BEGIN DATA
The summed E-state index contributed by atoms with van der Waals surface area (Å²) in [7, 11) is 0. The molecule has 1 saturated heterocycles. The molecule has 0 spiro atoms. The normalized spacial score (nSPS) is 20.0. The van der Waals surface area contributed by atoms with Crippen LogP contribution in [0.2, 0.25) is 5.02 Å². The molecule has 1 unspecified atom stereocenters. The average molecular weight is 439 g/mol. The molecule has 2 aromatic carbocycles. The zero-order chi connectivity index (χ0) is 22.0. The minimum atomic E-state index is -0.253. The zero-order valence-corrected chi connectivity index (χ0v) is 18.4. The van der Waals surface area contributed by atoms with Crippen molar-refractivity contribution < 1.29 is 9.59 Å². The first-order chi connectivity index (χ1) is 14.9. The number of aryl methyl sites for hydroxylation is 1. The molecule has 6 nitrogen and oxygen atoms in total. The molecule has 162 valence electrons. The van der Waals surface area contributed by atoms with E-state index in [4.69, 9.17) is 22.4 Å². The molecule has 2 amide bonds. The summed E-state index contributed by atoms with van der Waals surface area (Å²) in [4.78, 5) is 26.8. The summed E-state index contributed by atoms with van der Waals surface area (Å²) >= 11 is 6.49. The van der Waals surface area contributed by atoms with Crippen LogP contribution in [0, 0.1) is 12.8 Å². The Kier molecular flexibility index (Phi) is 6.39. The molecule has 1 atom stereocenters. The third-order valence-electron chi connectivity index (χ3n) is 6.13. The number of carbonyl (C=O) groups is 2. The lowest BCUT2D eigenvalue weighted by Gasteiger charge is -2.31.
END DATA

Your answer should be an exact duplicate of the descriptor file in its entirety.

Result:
The summed E-state index contributed by atoms with van der Waals surface area (Å²) in [7, 11) is 0. The molecule has 1 saturated heterocycles. The molecule has 0 spiro atoms. The normalized spacial score (nSPS) is 20.0. The van der Waals surface area contributed by atoms with Crippen LogP contribution in [0.2, 0.25) is 5.02 Å². The molecule has 1 unspecified atom stereocenters. The average molecular weight is 439 g/mol. The molecule has 2 aromatic carbocycles. The zero-order chi connectivity index (χ0) is 22.0. The minimum atomic E-state index is -0.253. The zero-order valence-corrected chi connectivity index (χ0v) is 18.4. The van der Waals surface area contributed by atoms with Crippen molar-refractivity contribution < 1.29 is 9.59 Å². The first-order chi connectivity index (χ1) is 14.9. The number of aryl methyl sites for hydroxylation is 1. The molecule has 6 nitrogen and oxygen atoms in total. The molecule has 162 valence electrons. The van der Waals surface area contributed by atoms with E-state index in [4.69, 9.17) is 22.4 Å². The molecule has 2 amide bonds. The summed E-state index contributed by atoms with van der Waals surface area (Å²) in [4.78, 5) is 26.8. The summed E-state index contributed by atoms with van der Waals surface area (Å²) >= 11 is 6.49. The van der Waals surface area contributed by atoms with Crippen LogP contribution in [0, 0.1) is 12.8 Å². The Kier molecular flexibility index (Phi) is 6.39. The molecule has 1 atom stereocenters. The third-order valence-electron chi connectivity index (χ3n) is 6.13. The number of carbonyl (C=O) groups is 2. The lowest BCUT2D eigenvalue weighted by Gasteiger charge is -2.31.